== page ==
Views on improving the integrity of global capital markets
04 June 2014

Corp Gov Roundup: Short-Termism, Proxy Access, Pension Funds

It’s time to span the corporate governance globe to review important developments from the month of May.


The United Nations Global Compact recently released a report to add to the debate over short-termism in the markets. The report, Coping, Shifting, Changing: Strategies for Managing the Impacts of Investor Short-Termism on Corporate Sustainability, focuses on how companies can marry sustainability with strategy.

The central argument of the report is that it is possible for companies to act in more long-term ways in a short-term world. The report states that this would require companies to:

  • In the near-term: cope better with prevailing short-termism in their existing investor base
  • In the medium-term: shift to a more long-term oriented investor base
  • Over the medium to long-term: support wider systemic change in the capital markets

In order to achieve these outcomes, the authors of the report call on companies to analyze how short-termism has affected their business strategy, their capital investment, and their financing of businesses. They also call on companies to better define and track outcomes shifting away from a short-term mindset — including doing a better job of tracking performance that aligns with long-term strategic goals. The report also asks companies to undertake a conscious shift toward courting a more long-term oriented investor base that would include more engagement with investors and better communications — which may include giving up providing quarterly earnings guidance and replacing it with more communications around longer-term metrics.


The Canadian Securities Administration recently released best practice guidance for proxy advisers. The paper comes in the wake of concerns about the conflicts of interests at proxy advisory firms and the transparency of the processes behind their recommendations. The report operates on a comply-or-explain basis and largely follows the voluntary code of conduct adopted in March by six global proxy advisory firms.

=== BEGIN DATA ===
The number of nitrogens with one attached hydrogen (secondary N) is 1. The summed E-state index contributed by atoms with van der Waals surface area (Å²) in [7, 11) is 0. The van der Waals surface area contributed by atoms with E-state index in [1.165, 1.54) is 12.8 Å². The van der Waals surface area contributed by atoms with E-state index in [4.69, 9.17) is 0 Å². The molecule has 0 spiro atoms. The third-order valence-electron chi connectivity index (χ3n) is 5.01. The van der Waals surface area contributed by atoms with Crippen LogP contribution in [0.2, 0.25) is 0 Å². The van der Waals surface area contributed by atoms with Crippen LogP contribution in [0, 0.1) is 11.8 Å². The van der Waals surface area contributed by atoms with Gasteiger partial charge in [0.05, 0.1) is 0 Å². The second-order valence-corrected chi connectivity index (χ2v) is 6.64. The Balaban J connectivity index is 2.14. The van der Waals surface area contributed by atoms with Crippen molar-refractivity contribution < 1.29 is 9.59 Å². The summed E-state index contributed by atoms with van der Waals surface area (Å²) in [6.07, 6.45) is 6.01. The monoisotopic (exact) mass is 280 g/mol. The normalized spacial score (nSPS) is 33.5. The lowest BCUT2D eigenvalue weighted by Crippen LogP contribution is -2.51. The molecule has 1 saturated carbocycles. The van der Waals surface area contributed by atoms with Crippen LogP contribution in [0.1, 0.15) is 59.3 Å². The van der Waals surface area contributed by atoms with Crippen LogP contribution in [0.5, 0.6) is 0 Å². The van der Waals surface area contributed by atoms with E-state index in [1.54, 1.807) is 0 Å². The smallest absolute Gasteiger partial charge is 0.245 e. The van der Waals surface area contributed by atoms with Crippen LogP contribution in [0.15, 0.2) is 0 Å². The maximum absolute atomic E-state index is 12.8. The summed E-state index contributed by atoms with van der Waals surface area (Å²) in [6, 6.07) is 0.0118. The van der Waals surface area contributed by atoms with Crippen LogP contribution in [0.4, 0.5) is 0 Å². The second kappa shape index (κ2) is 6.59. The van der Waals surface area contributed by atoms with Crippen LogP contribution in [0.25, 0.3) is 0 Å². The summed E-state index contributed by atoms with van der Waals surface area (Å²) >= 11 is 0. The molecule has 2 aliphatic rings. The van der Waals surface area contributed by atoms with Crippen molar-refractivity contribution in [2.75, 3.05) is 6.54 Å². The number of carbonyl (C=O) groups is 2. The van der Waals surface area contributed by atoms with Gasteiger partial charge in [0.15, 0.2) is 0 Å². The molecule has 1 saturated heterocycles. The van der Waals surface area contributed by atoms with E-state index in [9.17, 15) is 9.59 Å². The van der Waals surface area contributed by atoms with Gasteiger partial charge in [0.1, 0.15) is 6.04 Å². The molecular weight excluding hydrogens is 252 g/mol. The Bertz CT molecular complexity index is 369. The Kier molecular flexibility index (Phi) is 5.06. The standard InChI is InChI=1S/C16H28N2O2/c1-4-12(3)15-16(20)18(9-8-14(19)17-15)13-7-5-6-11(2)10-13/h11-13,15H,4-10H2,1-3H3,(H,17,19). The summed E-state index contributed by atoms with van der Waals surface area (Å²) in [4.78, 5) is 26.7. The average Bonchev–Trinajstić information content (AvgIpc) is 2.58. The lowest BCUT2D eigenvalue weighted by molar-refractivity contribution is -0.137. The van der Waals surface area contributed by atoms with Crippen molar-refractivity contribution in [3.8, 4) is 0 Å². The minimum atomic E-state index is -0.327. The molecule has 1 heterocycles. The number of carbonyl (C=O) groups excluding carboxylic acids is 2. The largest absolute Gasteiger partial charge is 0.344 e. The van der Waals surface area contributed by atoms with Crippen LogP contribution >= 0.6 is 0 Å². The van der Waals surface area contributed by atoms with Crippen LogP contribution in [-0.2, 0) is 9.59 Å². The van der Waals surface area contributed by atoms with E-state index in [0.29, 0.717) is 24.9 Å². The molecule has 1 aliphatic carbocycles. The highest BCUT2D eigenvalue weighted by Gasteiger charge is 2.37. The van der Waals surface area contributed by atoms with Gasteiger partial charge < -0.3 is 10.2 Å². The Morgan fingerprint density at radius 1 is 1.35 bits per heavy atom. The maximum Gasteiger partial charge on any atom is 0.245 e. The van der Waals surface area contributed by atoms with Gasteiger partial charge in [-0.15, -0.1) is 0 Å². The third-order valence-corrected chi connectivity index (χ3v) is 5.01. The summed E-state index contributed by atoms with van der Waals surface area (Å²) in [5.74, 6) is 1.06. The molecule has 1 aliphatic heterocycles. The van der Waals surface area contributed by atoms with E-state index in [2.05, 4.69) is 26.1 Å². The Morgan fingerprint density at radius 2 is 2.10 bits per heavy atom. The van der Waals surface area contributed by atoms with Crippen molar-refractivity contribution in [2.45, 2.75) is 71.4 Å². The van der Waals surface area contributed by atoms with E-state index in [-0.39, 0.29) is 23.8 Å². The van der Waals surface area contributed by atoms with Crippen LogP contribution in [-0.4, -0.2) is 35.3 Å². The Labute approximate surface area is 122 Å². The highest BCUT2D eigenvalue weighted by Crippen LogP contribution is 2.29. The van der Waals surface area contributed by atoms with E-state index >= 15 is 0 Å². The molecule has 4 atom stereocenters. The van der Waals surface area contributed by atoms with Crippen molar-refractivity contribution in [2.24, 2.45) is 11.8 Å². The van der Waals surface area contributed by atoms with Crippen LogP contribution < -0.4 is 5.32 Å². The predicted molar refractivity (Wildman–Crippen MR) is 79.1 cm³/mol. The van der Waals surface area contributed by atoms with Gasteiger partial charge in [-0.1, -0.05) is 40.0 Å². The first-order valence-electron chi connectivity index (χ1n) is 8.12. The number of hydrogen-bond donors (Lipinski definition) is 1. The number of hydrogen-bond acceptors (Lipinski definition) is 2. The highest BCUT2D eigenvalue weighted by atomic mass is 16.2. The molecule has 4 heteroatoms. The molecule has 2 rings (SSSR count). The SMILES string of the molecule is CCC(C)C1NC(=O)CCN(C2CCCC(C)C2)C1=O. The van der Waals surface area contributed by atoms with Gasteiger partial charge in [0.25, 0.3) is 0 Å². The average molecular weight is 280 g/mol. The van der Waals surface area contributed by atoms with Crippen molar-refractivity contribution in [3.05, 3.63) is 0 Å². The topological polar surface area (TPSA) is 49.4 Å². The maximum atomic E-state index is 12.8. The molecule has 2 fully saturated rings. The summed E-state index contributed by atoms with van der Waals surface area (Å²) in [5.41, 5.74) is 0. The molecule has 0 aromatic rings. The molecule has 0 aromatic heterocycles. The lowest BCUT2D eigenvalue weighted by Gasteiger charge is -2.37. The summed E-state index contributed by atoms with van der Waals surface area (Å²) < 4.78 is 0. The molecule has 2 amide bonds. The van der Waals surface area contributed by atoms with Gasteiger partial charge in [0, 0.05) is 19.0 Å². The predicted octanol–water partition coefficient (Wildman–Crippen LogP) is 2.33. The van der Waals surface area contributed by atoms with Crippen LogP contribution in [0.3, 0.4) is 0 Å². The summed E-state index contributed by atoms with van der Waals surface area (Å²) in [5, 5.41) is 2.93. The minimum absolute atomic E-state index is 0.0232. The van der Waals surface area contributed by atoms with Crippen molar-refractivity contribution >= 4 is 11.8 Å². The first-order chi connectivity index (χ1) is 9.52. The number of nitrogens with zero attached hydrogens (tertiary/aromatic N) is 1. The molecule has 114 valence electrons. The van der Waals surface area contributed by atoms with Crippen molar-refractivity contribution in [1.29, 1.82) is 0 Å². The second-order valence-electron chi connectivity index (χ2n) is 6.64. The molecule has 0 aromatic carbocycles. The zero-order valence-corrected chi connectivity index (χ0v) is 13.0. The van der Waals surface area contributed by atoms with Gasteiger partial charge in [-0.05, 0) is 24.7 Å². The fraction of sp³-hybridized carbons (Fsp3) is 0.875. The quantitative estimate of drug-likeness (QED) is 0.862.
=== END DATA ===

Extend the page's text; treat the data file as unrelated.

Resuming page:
Proxy access is alive and well — in Italy anyway. The former head of governance at F&C Asset Management, Karina Litvack of Eni was nominated on a minority slate proposed by mutual fund association Assogestioni, which put forward the slates under Italy’s unique voto di lista law, which allows shareowners to vote for board members in a slate system. In the slate system, shareholders do not vote for individual directors but for slates of directors. Italy sets aside a certain percentage of board positions for minority shareowners, and Litvack was nominated to such a minority slate.


After a long wait, we recently saw some of the long-promised corporate governance reforms from Japanese Prime Minister Shinzo Abe. The reforms were set out in a recent document (in Japanese) from Abe’s Liberal Democratic Party. The plan calls for the creation of a national governance code in time for the proxy season in 2015. Annual meetings in Japan are usually held in June. The code will be set out on a comply-or-explain basis and should include provisions that call for a minimum of two independent directors according to Abe’s plan. The reforms also address director nomination and training.